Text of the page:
A Long Way To Go

Former Kotaku contributor Alice Taylor responds to Game Developer magazine's choices for The Game Developer 50, which highlighted gaming's "important accomplishments of the last year (give or take)... in the categories of art, design, programming, business and evangelism."

Gamasutra have just posted their "The Game Developer 50": a list of the most exciting games people to Gama right now: "the most important contributors to the current state of the game industry - from indies to AAA, from business to art, design and beyond. Naturally as it's an American publication, there seems to be a bit of a skew to American people. But all of them seem to be men.

Not one woman. Not even one?

So obviously I have to post something about this. Lists are a wonderful and terrible thing: magazines do them for precisely this kind of response: ATTENTION. Discussion. Shouting, complaining, agreeing, etc. It's magazine crack. But I have to stick my oar in, because having 0 per cent women on that list is straight up appalling (and I adore Gamasutra).

Off the top of my head, without doing any research, here's a handful of women working in games who I think Gama could happily have included in that 50. And I could actually add a whole bunch more ladies doing amazing things with games (Jen, Diane, Cat, Sophie, Robin, Heather, Sarah, Claire, Rita, Susan, Merci, Regina and Tracy, for instance and for starters).

Meggan Scavio Runs GDC. Runs GDC. Gama are probably being modest or something because Meggan's an employee of its parent company.

Kim Swift Designed Portal. Portal, no less. Gone to do a start-up: if that's not fuck-yeah exciting, I don't know what is.

Paulina Bozek Wonderful, incredibly talented, invented Singstar. Doing some secret, very interesting things right now, but I'll let her tell you what they are.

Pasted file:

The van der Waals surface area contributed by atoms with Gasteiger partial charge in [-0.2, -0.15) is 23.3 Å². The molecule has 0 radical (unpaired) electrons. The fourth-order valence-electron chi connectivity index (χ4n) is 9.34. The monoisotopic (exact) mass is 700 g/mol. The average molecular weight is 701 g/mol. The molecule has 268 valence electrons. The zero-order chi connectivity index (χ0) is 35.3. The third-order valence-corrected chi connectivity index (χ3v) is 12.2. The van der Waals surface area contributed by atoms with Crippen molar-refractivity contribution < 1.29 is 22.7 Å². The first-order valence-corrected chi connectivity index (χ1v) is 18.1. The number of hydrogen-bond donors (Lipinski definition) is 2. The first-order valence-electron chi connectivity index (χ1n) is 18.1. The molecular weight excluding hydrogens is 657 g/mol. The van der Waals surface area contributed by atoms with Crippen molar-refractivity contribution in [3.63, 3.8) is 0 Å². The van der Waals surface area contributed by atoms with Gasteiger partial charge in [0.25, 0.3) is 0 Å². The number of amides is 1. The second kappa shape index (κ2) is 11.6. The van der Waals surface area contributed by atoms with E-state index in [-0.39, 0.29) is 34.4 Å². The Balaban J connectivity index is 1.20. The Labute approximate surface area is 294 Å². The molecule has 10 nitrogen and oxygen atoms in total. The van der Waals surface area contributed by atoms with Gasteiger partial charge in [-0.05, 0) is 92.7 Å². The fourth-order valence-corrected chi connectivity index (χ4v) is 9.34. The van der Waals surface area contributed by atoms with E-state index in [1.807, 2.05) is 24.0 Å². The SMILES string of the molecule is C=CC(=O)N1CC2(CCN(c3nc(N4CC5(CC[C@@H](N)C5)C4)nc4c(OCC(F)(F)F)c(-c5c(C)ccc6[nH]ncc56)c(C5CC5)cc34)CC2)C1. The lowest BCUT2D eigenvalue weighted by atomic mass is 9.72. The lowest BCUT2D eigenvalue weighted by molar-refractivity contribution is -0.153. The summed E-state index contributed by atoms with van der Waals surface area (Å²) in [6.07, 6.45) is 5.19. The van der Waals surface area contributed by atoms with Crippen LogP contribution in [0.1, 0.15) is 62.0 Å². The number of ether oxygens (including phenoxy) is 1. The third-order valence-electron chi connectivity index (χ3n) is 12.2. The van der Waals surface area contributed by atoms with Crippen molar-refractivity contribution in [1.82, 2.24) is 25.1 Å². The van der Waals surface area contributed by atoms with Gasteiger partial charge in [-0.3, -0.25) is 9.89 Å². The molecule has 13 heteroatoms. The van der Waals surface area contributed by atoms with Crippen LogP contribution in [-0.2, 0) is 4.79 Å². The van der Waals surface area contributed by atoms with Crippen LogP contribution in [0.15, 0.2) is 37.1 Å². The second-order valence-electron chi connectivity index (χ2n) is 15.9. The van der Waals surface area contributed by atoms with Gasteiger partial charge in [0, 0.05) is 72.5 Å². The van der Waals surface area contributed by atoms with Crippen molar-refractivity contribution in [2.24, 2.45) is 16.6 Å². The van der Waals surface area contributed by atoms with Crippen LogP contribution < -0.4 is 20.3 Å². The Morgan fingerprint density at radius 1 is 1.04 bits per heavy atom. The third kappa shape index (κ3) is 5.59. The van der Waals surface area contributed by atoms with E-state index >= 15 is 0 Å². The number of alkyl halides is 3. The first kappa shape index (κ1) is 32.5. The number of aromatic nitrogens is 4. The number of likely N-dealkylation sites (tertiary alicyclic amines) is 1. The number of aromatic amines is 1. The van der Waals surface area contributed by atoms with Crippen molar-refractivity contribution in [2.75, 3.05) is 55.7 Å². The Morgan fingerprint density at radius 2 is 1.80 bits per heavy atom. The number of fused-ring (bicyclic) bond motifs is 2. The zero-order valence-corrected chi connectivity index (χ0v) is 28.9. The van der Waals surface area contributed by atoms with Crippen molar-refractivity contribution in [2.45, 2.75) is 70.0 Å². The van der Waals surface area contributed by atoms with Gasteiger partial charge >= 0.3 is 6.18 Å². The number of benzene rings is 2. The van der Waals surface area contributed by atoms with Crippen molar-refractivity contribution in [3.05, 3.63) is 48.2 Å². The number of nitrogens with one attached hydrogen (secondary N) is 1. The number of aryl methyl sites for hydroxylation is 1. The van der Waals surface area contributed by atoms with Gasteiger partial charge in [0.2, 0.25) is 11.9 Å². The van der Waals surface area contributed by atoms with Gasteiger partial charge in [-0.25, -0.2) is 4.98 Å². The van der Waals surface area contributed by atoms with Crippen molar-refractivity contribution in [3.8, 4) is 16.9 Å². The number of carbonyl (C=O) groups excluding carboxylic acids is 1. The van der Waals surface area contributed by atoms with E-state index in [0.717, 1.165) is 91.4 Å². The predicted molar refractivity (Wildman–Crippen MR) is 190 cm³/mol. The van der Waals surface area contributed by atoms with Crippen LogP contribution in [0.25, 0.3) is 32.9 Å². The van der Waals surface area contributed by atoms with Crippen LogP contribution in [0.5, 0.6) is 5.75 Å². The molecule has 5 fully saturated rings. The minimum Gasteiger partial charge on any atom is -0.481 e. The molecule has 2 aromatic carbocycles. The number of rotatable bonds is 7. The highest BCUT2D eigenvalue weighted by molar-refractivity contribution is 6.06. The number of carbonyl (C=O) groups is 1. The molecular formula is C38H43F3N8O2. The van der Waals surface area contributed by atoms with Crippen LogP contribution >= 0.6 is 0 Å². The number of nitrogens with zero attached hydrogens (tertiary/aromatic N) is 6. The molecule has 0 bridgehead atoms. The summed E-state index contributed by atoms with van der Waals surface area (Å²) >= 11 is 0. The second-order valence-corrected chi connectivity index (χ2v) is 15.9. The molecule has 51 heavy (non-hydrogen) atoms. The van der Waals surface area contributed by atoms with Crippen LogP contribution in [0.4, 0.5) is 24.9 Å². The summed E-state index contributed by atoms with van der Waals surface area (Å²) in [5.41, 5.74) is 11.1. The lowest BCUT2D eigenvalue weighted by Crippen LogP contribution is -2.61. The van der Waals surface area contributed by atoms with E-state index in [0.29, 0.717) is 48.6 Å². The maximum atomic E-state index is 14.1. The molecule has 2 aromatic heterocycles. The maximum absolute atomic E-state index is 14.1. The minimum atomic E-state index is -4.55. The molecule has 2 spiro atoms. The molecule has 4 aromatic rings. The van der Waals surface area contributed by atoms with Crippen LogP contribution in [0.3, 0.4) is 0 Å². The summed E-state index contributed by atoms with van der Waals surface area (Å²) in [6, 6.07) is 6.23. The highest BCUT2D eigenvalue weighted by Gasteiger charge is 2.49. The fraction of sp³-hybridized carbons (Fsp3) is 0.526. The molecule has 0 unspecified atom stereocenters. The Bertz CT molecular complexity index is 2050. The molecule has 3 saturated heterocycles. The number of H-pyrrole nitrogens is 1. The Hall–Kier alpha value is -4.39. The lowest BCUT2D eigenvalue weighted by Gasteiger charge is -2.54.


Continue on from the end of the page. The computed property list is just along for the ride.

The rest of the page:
Margaret Robertson Living legend. Annual packed event at GDC, an incredible games designer and oracle, and, well, I've said it all before.

Babsi Lippe (Chief Designer) & Claudia Kogler (CTO) The creative & technical team who produced Papermint, with a titchy team and a titchy budget. 

Rhianna Pratchett Wrote Mirror's Edge, Heavenly Sword and Overlord.

Like I said, I could go on and on.

If it were up to me, in creating any list, I would take a number - say 50, and a field - say games, and then pick out the top 25 men and the top 25 women, highlighting whatever it is they're doing. Because that's called fairness.

The reason women aren't currently making up 50 per cent of every field is not an intellectual issue, but a cultural issue, and the longer we continue to publish lists containing all-men or nearly-all-men, the longer we propagate the broken image and insulting idea that women aren't as good, or as important, as men.

Many women just haven't had the chance yet: they haven't had the encouragement, the education, the freedom, the support, the role models, the contacts, the friends in high places, the opportunities and the finances that their male counterparts often get by default, by tradition and by homophily.

It's not right and it needs to change. Monocultures are evolutionarily a dead end: game people, take note.

We will simply note that we regret not having women game developers on the list, and the list was the people we felt had major accomplishments in the year to somewhere around October 2009, divided into those categories. In addition, we do have a record of feature-length articles and charts on women in the game business, and indeed, our 2008 Top Deck list - this list's previous iteration - featured multiple female honorees alongside male.